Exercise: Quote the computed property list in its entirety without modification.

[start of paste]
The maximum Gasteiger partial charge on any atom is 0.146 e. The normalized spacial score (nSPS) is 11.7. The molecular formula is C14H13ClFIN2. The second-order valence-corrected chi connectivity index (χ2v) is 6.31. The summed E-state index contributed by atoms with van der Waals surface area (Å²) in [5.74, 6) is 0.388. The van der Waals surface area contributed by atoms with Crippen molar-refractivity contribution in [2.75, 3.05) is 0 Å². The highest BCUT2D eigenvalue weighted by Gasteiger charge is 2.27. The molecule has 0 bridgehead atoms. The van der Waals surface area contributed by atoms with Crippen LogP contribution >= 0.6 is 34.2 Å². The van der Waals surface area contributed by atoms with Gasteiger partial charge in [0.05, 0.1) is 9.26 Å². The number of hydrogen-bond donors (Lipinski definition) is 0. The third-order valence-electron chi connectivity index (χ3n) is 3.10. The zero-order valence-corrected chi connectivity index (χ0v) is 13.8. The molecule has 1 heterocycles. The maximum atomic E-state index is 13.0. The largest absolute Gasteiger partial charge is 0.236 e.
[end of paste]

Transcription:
The maximum Gasteiger partial charge on any atom is 0.146 e. The normalized spacial score (nSPS) is 11.7. The molecular formula is C14H13ClFIN2. The second-order valence-corrected chi connectivity index (χ2v) is 6.31. The summed E-state index contributed by atoms with van der Waals surface area (Å²) in [5.74, 6) is 0.388. The van der Waals surface area contributed by atoms with Crippen molar-refractivity contribution in [2.75, 3.05) is 0 Å². The highest BCUT2D eigenvalue weighted by Gasteiger charge is 2.27. The molecule has 0 bridgehead atoms. The van der Waals surface area contributed by atoms with Crippen LogP contribution >= 0.6 is 34.2 Å². The van der Waals surface area contributed by atoms with Gasteiger partial charge in [0.05, 0.1) is 9.26 Å². The number of hydrogen-bond donors (Lipinski definition) is 0. The third-order valence-electron chi connectivity index (χ3n) is 3.10. The zero-order valence-corrected chi connectivity index (χ0v) is 13.8. The molecule has 1 heterocycles. The maximum atomic E-state index is 13.0. The largest absolute Gasteiger partial charge is 0.236 e.